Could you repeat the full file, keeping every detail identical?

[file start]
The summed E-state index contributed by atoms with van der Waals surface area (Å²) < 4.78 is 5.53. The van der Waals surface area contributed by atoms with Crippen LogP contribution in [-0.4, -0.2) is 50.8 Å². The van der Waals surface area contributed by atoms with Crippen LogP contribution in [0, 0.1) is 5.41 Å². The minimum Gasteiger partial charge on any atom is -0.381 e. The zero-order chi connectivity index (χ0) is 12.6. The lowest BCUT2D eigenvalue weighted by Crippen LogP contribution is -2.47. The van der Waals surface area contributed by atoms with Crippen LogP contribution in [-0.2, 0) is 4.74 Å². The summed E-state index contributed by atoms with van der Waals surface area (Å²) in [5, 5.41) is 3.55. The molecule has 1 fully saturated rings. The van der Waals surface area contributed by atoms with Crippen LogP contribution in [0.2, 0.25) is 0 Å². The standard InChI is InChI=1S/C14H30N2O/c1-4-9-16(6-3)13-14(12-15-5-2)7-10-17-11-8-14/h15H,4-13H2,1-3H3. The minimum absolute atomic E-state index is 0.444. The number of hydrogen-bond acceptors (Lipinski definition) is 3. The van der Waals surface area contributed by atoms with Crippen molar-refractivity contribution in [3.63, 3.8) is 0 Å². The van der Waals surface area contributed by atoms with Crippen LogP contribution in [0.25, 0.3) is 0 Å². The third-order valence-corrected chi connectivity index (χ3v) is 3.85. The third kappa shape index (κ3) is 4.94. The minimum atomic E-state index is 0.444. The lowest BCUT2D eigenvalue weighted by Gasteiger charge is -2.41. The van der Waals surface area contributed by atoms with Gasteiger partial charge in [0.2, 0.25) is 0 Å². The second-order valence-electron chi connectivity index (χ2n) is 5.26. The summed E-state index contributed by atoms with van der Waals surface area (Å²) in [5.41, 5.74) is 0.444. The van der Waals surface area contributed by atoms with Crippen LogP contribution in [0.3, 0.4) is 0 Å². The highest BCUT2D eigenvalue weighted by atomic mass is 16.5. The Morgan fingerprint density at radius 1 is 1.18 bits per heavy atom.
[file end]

The summed E-state index contributed by atoms with van der Waals surface area (Å²) < 4.78 is 5.53. The van der Waals surface area contributed by atoms with Crippen LogP contribution in [-0.4, -0.2) is 50.8 Å². The van der Waals surface area contributed by atoms with Crippen LogP contribution in [0, 0.1) is 5.41 Å². The minimum Gasteiger partial charge on any atom is -0.381 e. The zero-order chi connectivity index (χ0) is 12.6. The lowest BCUT2D eigenvalue weighted by Crippen LogP contribution is -2.47. The van der Waals surface area contributed by atoms with Crippen LogP contribution in [-0.2, 0) is 4.74 Å². The summed E-state index contributed by atoms with van der Waals surface area (Å²) in [5, 5.41) is 3.55. The molecule has 1 fully saturated rings. The van der Waals surface area contributed by atoms with Crippen LogP contribution in [0.2, 0.25) is 0 Å². The standard InChI is InChI=1S/C14H30N2O/c1-4-9-16(6-3)13-14(12-15-5-2)7-10-17-11-8-14/h15H,4-13H2,1-3H3. The minimum absolute atomic E-state index is 0.444. The number of hydrogen-bond acceptors (Lipinski definition) is 3. The van der Waals surface area contributed by atoms with Crippen molar-refractivity contribution in [3.63, 3.8) is 0 Å². The van der Waals surface area contributed by atoms with Crippen LogP contribution in [0.25, 0.3) is 0 Å². The third-order valence-corrected chi connectivity index (χ3v) is 3.85. The third kappa shape index (κ3) is 4.94. The minimum atomic E-state index is 0.444. The lowest BCUT2D eigenvalue weighted by Gasteiger charge is -2.41. The van der Waals surface area contributed by atoms with Gasteiger partial charge in [0.2, 0.25) is 0 Å². The second-order valence-electron chi connectivity index (χ2n) is 5.26. The summed E-state index contributed by atoms with van der Waals surface area (Å²) in [5.41, 5.74) is 0.444. The van der Waals surface area contributed by atoms with Crippen LogP contribution in [0.3, 0.4) is 0 Å². The highest BCUT2D eigenvalue weighted by atomic mass is 16.5. The Morgan fingerprint density at radius 1 is 1.18 bits per heavy atom.